A simple-looking lad you were, / Carrying cloth to exchange it for silk. / [But] you came not so to purchase silk ; [...] Cf. Shijing 58
1. Chî Tsze-zan asked whether Chung Yû and Zan Ch'iû could be called great ministers. / 2. The Master said, "I thought [...] Cf. Lunyu 291
Chi Chi / After Completion / Water over fire: the image of the condition In AFTER COMPLETION. Thus the superior [...] Cf. Yijing 63
“To remain whole, be twisted!” / To become straight, let yourself be bent. / To become full, be hollow. / Be tattered, [...] Cf. Daodejing 22
You have left me behind, old friend, at the Yellow Crane Terrace, / On your way to visit Yangzhou in the misty [...] Cf. Tangshi 268
Now a soldier's spirit is keenest in the morning; by noonday it has begun to flag; and in the evening, his mind is [...] Cf. Sunzi 115
In these pages it's possible to read the Analects of Confucius (Lunyu), The Way and its Power (Daode Jing) attributed to Lao-tse and some other wisdom or poetry texts in Chinese with English and French translations. Any Chinese characters are linked to dictionaries. Your browser must display Chinese.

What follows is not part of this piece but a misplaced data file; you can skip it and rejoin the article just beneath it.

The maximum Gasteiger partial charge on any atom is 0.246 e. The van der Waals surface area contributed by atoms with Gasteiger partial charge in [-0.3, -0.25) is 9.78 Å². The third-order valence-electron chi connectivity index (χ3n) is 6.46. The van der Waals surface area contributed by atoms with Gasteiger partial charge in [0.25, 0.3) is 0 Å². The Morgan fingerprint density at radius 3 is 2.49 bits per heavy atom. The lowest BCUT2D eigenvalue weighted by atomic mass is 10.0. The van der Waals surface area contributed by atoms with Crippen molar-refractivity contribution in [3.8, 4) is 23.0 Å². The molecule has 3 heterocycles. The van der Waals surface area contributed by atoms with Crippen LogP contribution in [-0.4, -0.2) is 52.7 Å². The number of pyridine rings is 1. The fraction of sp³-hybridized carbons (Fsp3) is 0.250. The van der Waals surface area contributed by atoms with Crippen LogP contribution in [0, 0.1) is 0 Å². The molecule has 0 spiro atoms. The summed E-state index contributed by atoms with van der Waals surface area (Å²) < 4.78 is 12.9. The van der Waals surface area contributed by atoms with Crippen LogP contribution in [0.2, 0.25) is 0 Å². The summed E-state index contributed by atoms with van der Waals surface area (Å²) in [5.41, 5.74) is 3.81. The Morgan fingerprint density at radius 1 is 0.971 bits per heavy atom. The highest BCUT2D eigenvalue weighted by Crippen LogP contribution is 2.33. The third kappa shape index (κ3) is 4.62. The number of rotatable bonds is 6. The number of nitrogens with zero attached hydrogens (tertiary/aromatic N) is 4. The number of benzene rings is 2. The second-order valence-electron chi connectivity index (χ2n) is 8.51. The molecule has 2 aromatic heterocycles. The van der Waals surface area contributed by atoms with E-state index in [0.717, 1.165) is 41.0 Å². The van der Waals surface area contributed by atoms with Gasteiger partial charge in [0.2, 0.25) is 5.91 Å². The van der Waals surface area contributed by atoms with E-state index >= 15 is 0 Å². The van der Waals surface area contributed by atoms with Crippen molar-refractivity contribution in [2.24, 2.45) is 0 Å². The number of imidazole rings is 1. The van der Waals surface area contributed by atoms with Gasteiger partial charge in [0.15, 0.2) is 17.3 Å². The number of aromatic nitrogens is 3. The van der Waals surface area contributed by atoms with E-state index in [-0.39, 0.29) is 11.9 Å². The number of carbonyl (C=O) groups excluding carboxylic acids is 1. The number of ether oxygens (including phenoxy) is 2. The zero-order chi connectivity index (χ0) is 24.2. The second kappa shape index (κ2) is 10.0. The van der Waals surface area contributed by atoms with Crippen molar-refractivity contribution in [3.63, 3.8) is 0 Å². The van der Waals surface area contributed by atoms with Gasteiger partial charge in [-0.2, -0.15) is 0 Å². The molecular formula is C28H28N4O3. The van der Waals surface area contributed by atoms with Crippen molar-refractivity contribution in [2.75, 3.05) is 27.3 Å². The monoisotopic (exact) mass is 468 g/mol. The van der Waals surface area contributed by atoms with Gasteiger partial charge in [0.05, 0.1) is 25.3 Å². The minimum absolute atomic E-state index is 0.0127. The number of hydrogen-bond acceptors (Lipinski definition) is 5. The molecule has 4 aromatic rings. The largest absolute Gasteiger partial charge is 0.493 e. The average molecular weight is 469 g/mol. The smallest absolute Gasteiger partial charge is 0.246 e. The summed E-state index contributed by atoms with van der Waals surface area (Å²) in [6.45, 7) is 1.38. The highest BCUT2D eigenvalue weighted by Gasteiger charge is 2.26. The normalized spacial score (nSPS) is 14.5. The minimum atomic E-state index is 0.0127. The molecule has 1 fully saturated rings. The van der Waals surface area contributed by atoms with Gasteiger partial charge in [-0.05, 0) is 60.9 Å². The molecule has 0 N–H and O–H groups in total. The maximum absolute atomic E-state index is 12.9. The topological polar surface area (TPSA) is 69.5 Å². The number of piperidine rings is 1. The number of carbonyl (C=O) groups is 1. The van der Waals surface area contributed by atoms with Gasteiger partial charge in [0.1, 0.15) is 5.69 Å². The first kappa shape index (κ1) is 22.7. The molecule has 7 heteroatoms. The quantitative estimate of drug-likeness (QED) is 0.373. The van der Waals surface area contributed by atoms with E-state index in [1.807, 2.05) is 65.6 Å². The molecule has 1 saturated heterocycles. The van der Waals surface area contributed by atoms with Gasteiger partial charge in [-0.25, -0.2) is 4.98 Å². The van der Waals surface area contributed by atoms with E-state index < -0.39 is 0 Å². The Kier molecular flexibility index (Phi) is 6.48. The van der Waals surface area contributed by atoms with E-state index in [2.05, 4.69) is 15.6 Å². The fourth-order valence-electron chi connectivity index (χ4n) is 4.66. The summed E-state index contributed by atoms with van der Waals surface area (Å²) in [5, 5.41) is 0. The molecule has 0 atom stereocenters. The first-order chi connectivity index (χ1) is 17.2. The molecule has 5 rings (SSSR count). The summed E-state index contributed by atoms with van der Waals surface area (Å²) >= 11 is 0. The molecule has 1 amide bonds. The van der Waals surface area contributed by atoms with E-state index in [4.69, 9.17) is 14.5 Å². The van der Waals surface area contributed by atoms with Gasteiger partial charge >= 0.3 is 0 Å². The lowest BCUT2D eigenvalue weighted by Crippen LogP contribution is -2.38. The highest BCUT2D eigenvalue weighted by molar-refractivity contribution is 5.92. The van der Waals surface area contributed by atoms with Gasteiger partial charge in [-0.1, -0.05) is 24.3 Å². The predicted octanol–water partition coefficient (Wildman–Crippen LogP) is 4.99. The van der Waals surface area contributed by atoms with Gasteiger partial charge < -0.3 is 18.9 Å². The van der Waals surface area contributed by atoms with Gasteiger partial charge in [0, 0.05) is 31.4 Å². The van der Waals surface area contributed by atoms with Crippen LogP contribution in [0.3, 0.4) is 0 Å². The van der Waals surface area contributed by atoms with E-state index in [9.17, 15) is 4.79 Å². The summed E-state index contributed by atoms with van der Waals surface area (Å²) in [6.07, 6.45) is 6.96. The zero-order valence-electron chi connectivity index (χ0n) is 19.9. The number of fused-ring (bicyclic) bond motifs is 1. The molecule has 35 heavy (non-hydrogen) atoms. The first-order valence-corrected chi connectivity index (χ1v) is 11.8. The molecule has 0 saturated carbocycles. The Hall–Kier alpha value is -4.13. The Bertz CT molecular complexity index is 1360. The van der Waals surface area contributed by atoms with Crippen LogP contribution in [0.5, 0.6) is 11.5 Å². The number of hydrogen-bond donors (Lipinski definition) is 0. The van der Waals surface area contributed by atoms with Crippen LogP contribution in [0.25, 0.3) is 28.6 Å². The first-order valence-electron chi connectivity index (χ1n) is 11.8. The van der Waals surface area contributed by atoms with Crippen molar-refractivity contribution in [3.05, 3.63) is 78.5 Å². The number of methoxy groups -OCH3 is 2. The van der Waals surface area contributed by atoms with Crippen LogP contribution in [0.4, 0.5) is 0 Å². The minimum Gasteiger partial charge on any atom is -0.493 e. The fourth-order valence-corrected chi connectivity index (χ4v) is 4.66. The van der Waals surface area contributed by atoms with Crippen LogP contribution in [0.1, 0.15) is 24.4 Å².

Why read Confucius, Lao-tse or the Book of Changes? Well, these Chinese classics have had a major influence on the oldest civilization still in existence on the face of this planet; that should be enough. If not, please consider that China, mostly as a distant mirror where hopes and fears are reflected, has exercised a profound impact on the thinking patterns of Western civilisations, and will. This article in the Routledge Encyclopedia of Philosophy explains things better.
Wengu – Chinese Classics – Chinese on/off – Français/English
The Book of Odes, The Analects, Great Learning, Doctrine of the Mean, Three-characters book, The Book of Changes, The Way and its Power, 300 Tang Poems, The Art of War, Thirty-Six Strategies
Welcome, help, notes, introduction, table.
Index – Contact – Top